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Wednesday, January 12, 2011

Turkish-German row over Cyprus

German PM Angela Merkel criticized the Turkish and Turkish Cypriot leaderships during a trip to the Cypriot capital of Nicosia Tuesday. Praising Greek Cypriot leader Demetris Christofias for his efforts, she chided the Turkish side for not reciprocating.

Unsurprisingly, reactions in Nicosia were as delighted as the Turkish response was angry. According to, the Politis newspaper (whose headline was an exuberant "Angela! Angela!") reported that Merkel's remarks "made President Christofias smile." The Fileleftheros noted that "She didn't mince her words," while the communist party organ, Xaravgi, exclaimed: "We Support You."

Ergoğan, for his part, did not mince his words in responding to Merkel:
I guess Ms. Merkel has forgotten what she has said. It was herself who said that it was wrong to admit southern Cyprus into the European Union. It is also clear that she does not know about history of the Cyprus issue.
It is hard to tell what, if anything this row means for the stalled negotiations but it is unlikely to help. Cyprus is undoubtedly a central obstacle to further progress, albeit not the only one. Nonetheless, my sense is that it is now largely up to Turkey to take some decisive steps toward a resolution - irrespective of the history or who is to blame for the current situation. The obvious matter to be resolved by Ankara being the implementation of the Additional Protocol of the Turkey-EU Association Agreement (ending the blockade of Greek Cypriot ships in Turkish ports).

On the other hand, for Turkey to do so, it needs some reassurances from the EU that the 2004 debacle referred to by Erdoğan in the above quote - in which Turkish rapprochement was greeted with what turned out to be a severe blow to Turkey's future prospects of EU membership (by effectively granting Greek Cyprus as an EU member a veto right on Turkey's accession). I am not familiar with the behind-the-scenes details of the current negotiations, but IF the EU is interested in moving negotiations with Turkey forward - and I will argue below that this is a big, open, caveat - then it needs to come up with some way of reassuring Turkey. One obvious choice would be to put pressure on Cyprus to stop freezing assistance to Turkey and agree to end the isolation of Northern Cyprus simultaneously with a Turkish agreement to implement the Additional Protocol.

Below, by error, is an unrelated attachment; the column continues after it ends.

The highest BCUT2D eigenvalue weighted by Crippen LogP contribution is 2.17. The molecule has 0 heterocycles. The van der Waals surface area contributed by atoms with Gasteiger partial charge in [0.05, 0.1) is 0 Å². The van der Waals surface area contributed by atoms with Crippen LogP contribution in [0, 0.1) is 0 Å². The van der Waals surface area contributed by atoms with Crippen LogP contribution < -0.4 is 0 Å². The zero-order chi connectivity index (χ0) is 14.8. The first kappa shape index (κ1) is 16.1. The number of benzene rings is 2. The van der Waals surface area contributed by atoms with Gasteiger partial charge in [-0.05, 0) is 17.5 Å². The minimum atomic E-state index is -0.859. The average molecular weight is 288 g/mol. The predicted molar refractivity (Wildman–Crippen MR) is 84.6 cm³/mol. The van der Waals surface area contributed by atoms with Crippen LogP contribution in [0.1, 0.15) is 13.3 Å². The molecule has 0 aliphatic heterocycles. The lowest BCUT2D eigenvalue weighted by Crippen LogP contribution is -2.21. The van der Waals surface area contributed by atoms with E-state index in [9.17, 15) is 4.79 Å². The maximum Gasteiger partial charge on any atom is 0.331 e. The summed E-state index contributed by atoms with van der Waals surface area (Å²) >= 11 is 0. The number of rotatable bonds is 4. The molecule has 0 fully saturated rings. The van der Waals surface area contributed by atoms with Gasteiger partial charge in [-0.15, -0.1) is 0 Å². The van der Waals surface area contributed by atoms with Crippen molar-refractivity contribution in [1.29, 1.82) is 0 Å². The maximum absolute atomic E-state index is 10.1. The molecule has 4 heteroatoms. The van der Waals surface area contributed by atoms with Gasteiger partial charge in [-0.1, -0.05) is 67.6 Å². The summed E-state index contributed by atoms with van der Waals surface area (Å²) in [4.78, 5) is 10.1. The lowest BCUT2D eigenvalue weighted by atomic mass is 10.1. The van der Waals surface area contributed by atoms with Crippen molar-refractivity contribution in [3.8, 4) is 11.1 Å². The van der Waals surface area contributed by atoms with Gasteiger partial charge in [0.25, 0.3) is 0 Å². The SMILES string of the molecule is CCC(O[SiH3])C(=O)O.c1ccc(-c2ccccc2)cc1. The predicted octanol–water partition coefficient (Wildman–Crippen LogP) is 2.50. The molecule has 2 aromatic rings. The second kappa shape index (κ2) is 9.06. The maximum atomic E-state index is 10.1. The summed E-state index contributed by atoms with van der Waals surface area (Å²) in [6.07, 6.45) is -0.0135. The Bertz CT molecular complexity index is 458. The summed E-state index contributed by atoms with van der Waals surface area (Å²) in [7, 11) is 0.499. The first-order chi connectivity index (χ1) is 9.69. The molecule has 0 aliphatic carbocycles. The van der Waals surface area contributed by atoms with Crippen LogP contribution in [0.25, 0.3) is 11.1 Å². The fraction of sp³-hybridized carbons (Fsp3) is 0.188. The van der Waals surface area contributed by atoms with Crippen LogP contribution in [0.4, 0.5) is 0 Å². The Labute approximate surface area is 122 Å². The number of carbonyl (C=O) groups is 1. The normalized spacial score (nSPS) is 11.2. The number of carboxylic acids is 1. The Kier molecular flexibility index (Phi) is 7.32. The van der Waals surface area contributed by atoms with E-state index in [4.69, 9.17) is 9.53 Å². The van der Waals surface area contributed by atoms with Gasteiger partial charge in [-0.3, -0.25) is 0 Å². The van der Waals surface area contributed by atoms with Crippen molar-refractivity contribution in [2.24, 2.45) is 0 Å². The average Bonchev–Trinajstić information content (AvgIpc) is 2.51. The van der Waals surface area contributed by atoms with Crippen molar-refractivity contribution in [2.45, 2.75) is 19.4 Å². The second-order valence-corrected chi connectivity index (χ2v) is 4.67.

In the midst of this confusion about who did what first and who should do what first, one thing that can be said with some degree of conviction was said a year ago by Ragan Updegraff on the Turkey in Action blog, and it bears repeating:
If Europe is serious about Turkish membership and a united Cyprus, lecturing Turkey without acknowledging past mistakes or the history of the conflict is not helpful. 
In Merkel's case, however, she is clearly not "serious about Turkish EU membership." For her, the current tussle seems to be a win-win situation: Her remarks can play well with a dual domestic audience - Germans who oppose Turkey's EU membership for 'cultural' reasons, and those critical of Turkey's occupation of Northern Cyprus - without her having to be overly concerned about alienating a Turkey whose membership neither she nor a large domestic constituency of hers desire.

Regardless of the merits of her remarks, therefore, they are unlikely to be constructive in prodding Turkey along towards further concessions.

1 comment:

  1. I would comment but you can probably guess what I'd say so I'll refrain :-)


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